Phyllis and I had been at it all weekend. It was her first weekend home from college in 1965 and she was on top of Daddy’s good list. Daddy liked his kids a lot better when he hadn’t seen us lately, so Phyllis was basking in the warmth of his rare approval. Since I still lived at home and was a smart-aleck, I was definitely was not on his good list. His ingratiating treatment really grated on my nerves, since he was gracious by proxy, ordering me to, “Do this for Phyllis. Get Phyllis some more cake. Stop what you’re doing and kiss Phyllis’s behind again.” Of course, Phyllis was soaking all this up since only two weeks before, she had been one of the peons who had to “Get so and so some more cake, Kiss so and so’s behind.”
We took a few hours off to sleep and let Phyllis’s behind get a little rest from all that kissing and picked up the fight where we left off. Sunday morning found me in a particularly bad mood knowing Phyllis would switch into her “sweet and precious persona” as soon as she stepped into the sanctuary, while “mean Phyllis ” recharged to be unleashed on me as soon as we got home. For good measure, I insulted her again just before going in to take a shower. She pounded on the bathroom door, demanding the girdle she had hung to dry on a towel rod. I got out of the tub, stripped the girdle from the rod, and flung it out the bathroom door, and yelled at her, “Here’s your darned old girdle! It’s wet anyway!”
This was all it took. Phyllis flew to Mother, squalling so hard, she couldn’t even tell Mother anything except how horrible I had been to her. Mother finally calmed her enough to find out what was wrong, and Phyllis blubbered out, “She said my girdle’s wet. Boo hoo hoo!”
Cousin Kat was proud of being “conservative.” She pinched pennies beyond belief, though she could afford to buy whatever she needed. Should she be given clothes or household items, she’d use only what she absolutely had to have, and sell the rest in a rummage sale. Her wardrobe was a mish-mash of parts of various outfits. She might wear a red and white striped sweater vest with a blue and pink polka-dot pullover and heavy gray corduroy skirt or green wool pants with knee socks and loafers or high-top brown boots. On cool days, she always wore a black wool hat or wool scarf. Despite her strange get-ups, she cut an appealing figure as she darted like a little bird along the trails of her little mountain village late into her eighth decade. Related to everyone there, she was totally comfortable with her life, and well-thought of by all who knew her. She worked up into her seventies when she retired to care for her ancient mother and her own ailing husband. After their deaths, she sat with the elderly in their homes, many of whom were younger than she.Cousin Kat was proud of her trim figure. We were getting ready to go to church with her on one visit, when she asked Mother,” Do you wear a girdle?”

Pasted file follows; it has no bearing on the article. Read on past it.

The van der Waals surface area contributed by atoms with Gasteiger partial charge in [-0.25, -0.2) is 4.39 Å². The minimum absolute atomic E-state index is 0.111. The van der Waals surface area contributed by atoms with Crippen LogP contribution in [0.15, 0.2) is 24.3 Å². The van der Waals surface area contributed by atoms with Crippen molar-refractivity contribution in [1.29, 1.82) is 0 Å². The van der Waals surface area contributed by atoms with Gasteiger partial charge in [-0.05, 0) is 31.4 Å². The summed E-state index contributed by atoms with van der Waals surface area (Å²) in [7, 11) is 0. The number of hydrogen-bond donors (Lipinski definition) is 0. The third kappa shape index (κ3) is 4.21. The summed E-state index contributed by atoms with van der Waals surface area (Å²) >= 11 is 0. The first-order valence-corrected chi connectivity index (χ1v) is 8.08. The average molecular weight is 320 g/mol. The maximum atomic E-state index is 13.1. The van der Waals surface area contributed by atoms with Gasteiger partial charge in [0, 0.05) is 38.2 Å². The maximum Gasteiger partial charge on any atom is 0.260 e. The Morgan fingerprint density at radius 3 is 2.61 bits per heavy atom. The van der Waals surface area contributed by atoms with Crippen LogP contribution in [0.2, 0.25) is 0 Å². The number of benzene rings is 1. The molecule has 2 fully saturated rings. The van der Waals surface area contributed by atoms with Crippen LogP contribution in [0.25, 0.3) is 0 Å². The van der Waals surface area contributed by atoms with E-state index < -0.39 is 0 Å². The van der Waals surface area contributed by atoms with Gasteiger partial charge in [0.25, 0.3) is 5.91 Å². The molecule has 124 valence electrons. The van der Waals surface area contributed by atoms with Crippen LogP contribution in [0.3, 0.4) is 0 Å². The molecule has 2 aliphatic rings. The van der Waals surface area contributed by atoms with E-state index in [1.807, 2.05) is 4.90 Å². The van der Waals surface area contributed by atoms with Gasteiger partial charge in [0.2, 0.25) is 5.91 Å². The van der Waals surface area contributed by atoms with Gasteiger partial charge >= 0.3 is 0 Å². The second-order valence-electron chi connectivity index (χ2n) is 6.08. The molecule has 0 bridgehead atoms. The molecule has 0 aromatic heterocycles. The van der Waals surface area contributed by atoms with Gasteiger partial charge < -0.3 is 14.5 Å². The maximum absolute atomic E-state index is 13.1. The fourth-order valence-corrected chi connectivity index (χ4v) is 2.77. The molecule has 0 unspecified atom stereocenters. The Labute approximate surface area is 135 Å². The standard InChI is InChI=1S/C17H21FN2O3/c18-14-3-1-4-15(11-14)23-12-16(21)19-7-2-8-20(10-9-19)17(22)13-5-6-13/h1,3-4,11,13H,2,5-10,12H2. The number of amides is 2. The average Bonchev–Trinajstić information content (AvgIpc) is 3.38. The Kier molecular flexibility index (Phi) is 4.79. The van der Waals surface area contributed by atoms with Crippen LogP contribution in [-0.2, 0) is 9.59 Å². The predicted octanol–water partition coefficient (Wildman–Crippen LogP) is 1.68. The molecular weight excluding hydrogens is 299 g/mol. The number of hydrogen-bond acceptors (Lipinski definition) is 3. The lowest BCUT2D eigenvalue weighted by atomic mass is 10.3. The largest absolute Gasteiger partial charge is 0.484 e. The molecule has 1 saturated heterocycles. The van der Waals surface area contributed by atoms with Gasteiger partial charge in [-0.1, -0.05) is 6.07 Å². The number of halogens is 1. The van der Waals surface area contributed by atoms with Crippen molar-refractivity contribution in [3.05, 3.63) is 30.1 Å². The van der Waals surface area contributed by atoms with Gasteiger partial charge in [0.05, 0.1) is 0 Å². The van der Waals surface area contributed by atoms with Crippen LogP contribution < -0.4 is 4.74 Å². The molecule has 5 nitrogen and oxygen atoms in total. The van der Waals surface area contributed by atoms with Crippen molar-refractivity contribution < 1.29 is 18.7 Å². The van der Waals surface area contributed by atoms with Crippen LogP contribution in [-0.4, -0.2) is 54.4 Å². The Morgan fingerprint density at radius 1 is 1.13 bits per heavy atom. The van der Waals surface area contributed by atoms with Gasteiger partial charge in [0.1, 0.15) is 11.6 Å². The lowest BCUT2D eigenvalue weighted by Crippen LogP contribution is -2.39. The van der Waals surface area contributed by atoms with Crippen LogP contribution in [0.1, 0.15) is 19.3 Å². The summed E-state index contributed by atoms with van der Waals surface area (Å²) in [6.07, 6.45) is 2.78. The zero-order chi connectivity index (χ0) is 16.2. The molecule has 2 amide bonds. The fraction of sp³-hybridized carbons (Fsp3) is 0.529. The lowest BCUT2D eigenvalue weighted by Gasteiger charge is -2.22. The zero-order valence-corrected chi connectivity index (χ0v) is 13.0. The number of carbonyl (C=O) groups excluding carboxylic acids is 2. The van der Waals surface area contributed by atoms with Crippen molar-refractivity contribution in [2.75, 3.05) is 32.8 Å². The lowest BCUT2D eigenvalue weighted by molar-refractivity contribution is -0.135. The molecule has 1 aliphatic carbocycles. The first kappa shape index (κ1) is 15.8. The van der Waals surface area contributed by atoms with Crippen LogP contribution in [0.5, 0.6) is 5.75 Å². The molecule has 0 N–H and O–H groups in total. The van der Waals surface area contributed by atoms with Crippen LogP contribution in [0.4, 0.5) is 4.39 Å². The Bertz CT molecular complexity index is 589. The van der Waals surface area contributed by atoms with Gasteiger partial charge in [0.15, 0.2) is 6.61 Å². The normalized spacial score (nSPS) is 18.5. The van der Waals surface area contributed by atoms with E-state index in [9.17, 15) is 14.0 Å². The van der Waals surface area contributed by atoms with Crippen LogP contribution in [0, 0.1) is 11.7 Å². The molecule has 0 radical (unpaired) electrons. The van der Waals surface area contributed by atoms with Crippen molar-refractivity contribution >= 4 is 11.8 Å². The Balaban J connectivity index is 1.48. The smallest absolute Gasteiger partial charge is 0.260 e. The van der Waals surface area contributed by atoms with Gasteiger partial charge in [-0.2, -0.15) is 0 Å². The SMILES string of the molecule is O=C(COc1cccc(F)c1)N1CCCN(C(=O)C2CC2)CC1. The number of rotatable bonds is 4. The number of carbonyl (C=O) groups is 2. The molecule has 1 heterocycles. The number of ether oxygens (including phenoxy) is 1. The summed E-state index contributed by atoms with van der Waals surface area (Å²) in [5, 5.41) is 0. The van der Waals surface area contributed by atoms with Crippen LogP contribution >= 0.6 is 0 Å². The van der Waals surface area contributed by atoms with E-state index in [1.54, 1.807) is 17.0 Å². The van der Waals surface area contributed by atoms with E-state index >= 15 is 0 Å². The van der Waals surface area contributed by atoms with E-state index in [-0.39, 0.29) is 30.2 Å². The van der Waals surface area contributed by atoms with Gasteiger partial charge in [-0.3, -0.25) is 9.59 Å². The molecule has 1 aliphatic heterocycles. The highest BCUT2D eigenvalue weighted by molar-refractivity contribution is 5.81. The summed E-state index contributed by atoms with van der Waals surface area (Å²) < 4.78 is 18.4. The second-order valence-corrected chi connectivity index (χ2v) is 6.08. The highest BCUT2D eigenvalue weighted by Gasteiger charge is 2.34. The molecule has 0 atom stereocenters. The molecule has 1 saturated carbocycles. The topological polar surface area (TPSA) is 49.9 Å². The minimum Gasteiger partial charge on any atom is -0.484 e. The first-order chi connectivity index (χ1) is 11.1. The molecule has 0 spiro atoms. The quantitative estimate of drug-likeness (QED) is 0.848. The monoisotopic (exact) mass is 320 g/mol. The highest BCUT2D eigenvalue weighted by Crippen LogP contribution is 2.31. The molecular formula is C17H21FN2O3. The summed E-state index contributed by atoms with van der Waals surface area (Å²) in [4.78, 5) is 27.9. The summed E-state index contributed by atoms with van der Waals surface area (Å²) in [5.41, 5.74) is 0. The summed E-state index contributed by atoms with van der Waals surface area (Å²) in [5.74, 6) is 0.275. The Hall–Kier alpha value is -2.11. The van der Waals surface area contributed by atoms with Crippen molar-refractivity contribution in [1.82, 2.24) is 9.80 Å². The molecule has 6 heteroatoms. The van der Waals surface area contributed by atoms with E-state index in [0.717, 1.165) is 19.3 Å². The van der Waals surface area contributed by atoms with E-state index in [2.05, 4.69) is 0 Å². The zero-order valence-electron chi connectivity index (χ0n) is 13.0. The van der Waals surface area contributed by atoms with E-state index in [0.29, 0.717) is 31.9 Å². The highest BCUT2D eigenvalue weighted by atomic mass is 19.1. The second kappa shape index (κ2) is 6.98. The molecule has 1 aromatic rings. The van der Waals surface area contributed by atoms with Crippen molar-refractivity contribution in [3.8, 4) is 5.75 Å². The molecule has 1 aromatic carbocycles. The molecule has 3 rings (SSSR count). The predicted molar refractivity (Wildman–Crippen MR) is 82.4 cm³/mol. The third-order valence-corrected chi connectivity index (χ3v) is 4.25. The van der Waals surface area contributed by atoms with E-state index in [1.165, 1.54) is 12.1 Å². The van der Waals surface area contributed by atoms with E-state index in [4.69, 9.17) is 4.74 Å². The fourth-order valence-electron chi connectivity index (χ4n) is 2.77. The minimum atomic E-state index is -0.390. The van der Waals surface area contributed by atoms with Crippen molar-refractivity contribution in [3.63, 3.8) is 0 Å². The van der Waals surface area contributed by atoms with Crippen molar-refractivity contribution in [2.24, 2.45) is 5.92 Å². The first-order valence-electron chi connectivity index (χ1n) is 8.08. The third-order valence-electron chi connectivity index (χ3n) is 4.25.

“Most of the time I don’t.” Mother answered.
“Well, how do you keep your panties up?” Cousin Kat inquired.
I don’t believe I’d ever heard that particular question before. Maybe she was taking her frugality too far!
Phyllis and I had been at it all weekend. It was her first weekend home from college in 1965 and she was on top of Daddy’s good list. Daddy liked his kids a lot better when he hadn’t seen us lately, so Phyllis was basking in the warmth of his rare approval. Since I still lived at home and was a smart-aleck, I was definitely was not on his good list. His Continue reading